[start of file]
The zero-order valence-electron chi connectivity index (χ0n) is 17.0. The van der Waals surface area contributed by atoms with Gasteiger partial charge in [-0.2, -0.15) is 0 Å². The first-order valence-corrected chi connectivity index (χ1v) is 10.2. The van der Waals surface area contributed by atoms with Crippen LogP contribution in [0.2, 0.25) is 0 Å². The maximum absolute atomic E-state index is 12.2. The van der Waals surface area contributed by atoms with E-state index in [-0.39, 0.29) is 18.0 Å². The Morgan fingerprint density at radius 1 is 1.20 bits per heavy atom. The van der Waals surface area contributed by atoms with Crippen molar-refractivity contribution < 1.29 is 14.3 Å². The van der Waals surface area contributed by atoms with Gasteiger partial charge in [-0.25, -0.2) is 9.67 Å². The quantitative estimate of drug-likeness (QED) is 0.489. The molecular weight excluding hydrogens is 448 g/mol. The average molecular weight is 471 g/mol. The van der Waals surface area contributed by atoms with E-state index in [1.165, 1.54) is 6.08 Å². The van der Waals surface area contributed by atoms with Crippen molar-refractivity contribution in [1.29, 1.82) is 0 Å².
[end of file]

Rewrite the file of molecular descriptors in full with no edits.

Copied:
The zero-order valence-electron chi connectivity index (χ0n) is 17.0. The van der Waals surface area contributed by atoms with Gasteiger partial charge in [-0.2, -0.15) is 0 Å². The first-order valence-corrected chi connectivity index (χ1v) is 10.2. The van der Waals surface area contributed by atoms with Crippen LogP contribution in [0.2, 0.25) is 0 Å². The maximum absolute atomic E-state index is 12.2. The van der Waals surface area contributed by atoms with E-state index in [-0.39, 0.29) is 18.0 Å². The Morgan fingerprint density at radius 1 is 1.20 bits per heavy atom. The van der Waals surface area contributed by atoms with Crippen molar-refractivity contribution < 1.29 is 14.3 Å². The van der Waals surface area contributed by atoms with Gasteiger partial charge in [-0.25, -0.2) is 9.67 Å². The quantitative estimate of drug-likeness (QED) is 0.489. The molecular weight excluding hydrogens is 448 g/mol. The average molecular weight is 471 g/mol. The van der Waals surface area contributed by atoms with E-state index in [1.165, 1.54) is 6.08 Å². The van der Waals surface area contributed by atoms with Crippen molar-refractivity contribution in [1.29, 1.82) is 0 Å².